Utah takes $171M in national mortgage settlement

Feb 9 2012 - 5:08pm

SALT LAKE CITY -- The money Utah will receive from a national settlement with big mortgage lenders might not be enough to pay every homeowner entitled to receive a share, state lawyers said Thursday.

Utah will receive an estimated $171 million from the lenders, but officials can't say if that will be enough. Consumer groups say only about 10 percent of struggling homeowners or victims of foreclosure abuse will benefit from the landmark national settlement.

Utah Attorney General Mark Shurtleff said about $102 million of Utah's share will be available to reduce or modify loans for households at risk of foreclosure.

Nearly a quarter of Utah's homeowners are "underwater," meaning they owe more on their mortgage than their house is worth, he said. But it wasn't known if the relief is enough to cover all of those households.

"It depends how far the $102 million goes," said Shurtleff's chief deputy, John Swallow.

Another $45 million is available for Utah residents who lost their homes to foreclosure. They'll get $2,000, no questions asked.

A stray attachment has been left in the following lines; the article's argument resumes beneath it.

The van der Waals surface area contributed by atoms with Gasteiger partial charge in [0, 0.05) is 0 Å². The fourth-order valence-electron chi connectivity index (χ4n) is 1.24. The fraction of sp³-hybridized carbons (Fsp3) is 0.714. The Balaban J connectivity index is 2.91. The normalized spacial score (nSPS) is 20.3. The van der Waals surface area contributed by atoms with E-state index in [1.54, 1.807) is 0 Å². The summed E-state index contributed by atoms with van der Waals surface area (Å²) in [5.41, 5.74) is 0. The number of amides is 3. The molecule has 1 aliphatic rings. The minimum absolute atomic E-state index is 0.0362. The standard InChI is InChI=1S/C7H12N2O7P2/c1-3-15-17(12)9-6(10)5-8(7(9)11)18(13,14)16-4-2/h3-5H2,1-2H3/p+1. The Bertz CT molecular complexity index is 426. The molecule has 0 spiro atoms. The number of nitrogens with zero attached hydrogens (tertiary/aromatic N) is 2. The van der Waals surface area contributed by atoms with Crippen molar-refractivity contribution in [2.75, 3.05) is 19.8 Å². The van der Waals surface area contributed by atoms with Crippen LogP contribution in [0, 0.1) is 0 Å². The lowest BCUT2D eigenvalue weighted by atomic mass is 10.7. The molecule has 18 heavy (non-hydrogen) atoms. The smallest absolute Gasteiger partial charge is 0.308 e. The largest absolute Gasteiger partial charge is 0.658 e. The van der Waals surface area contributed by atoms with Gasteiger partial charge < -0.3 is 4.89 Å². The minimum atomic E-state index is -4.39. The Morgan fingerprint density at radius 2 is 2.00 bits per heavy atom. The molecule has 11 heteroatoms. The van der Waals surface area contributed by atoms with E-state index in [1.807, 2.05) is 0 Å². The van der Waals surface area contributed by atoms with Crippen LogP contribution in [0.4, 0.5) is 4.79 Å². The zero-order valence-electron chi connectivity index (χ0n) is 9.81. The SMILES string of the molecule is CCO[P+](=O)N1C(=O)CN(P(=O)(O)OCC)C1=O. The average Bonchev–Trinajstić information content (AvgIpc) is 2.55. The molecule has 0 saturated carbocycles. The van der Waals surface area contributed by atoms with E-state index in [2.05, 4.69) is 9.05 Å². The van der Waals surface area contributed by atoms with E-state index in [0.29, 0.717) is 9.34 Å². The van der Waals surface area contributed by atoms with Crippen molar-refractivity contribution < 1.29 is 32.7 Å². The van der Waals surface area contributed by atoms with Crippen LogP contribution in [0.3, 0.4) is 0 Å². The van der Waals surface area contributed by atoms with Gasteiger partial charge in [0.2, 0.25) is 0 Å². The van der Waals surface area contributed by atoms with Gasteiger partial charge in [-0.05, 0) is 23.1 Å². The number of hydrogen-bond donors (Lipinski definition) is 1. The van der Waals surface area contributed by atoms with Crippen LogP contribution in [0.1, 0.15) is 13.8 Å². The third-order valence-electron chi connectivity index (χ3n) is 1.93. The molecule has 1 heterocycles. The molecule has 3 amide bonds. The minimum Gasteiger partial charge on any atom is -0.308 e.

The state will get another $23 million for the Legislature to spend as it sees fit.

Swallow said some benefits of the settlement go beyond dollars.

"It will reduce the number of foreclosures and prop up values of surrounding homes in a neighborhood. It really is a lifeline to a whole neighborhood or community," Swallow said.

The settlement applies to borrowers who who were improperly foreclosed upon from 2008 through 2011 by Bank of America Corp., Wells Fargo & Co., JPMorgan Chase & Co., Citigroup Inc. and Ally Financial Inc.

Distressed homeowners who got their mortgage from another lender are out of luck, but Swallow said Utah is pushing other lenders to offer their own forms of relief.

"We're still working on negotiations with other banks. We hope this is the first step toward a resolution with other lenders," he said.

Homeowners looking for a loan reduction or refinancing still have to deal with the major banks, but Swallow said third-party mediators will provide some "muscle" for them in negotiations, while state lawyers can jump in to help enforce the settlement.

"This is the second largest settlement ever by the states and addresses serious misconduct against homeowners in Utah and other states," Shurtleff said in a statement. "This agreement provides relief to homeowners and also stops the outrageous conduct that led to the mortgage crisis."

The settlement doesn't cover so-called induced foreclosures, Swallow said.

That occurred when some banks advised homeowners to stop making mortgage payments pending a promised refinancing that never materialized, leaving them vulnerable to foreclosure, he said.



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